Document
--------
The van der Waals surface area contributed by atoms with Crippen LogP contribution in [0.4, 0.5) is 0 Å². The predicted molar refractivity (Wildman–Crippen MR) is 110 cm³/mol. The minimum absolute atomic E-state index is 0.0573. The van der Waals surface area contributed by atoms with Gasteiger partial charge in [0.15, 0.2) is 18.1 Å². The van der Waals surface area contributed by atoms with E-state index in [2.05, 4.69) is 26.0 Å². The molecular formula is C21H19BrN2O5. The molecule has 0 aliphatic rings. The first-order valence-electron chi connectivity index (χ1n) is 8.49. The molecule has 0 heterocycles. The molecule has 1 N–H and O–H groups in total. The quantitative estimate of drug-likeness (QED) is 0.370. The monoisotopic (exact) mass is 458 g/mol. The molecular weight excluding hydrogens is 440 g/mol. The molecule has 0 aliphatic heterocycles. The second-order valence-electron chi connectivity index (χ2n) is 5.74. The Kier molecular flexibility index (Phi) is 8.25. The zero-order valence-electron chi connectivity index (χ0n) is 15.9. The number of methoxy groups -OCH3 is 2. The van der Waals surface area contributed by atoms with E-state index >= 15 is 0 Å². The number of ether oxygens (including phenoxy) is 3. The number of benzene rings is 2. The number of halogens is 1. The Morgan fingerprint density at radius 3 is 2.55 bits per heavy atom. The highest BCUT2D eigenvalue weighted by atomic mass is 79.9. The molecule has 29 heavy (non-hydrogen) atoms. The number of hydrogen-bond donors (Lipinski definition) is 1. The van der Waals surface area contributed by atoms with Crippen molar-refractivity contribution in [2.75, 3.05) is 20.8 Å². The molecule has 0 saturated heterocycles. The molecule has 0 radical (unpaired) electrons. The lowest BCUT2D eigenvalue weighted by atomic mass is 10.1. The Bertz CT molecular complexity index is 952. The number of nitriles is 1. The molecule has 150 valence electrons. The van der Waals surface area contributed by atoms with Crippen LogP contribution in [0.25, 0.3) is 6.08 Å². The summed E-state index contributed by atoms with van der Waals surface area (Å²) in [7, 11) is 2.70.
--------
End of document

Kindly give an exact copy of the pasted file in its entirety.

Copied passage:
The van der Waals surface area contributed by atoms with Crippen LogP contribution in [0.4, 0.5) is 0 Å². The predicted molar refractivity (Wildman–Crippen MR) is 110 cm³/mol. The minimum absolute atomic E-state index is 0.0573. The van der Waals surface area contributed by atoms with Gasteiger partial charge in [0.15, 0.2) is 18.1 Å². The van der Waals surface area contributed by atoms with E-state index in [2.05, 4.69) is 26.0 Å². The molecular formula is C21H19BrN2O5. The molecule has 0 aliphatic rings. The first-order valence-electron chi connectivity index (χ1n) is 8.49. The molecule has 0 heterocycles. The molecule has 1 N–H and O–H groups in total. The quantitative estimate of drug-likeness (QED) is 0.370. The monoisotopic (exact) mass is 458 g/mol. The molecular weight excluding hydrogens is 440 g/mol. The molecule has 0 aliphatic heterocycles. The second-order valence-electron chi connectivity index (χ2n) is 5.74. The Kier molecular flexibility index (Phi) is 8.25. The zero-order valence-electron chi connectivity index (χ0n) is 15.9. The number of methoxy groups -OCH3 is 2. The van der Waals surface area contributed by atoms with E-state index >= 15 is 0 Å². The number of ether oxygens (including phenoxy) is 3. The number of benzene rings is 2. The number of halogens is 1. The Morgan fingerprint density at radius 3 is 2.55 bits per heavy atom. The highest BCUT2D eigenvalue weighted by atomic mass is 79.9. The molecule has 29 heavy (non-hydrogen) atoms. The number of hydrogen-bond donors (Lipinski definition) is 1. The van der Waals surface area contributed by atoms with Crippen molar-refractivity contribution in [2.75, 3.05) is 20.8 Å². The molecule has 0 saturated heterocycles. The molecule has 0 radical (unpaired) electrons. The lowest BCUT2D eigenvalue weighted by atomic mass is 10.1. The Bertz CT molecular complexity index is 952. The number of nitriles is 1. The molecule has 150 valence electrons. The van der Waals surface area contributed by atoms with Crippen LogP contribution in [0.25, 0.3) is 6.08 Å². The summed E-state index contributed by atoms with van der Waals surface area (Å²) in [7, 11) is 2.70.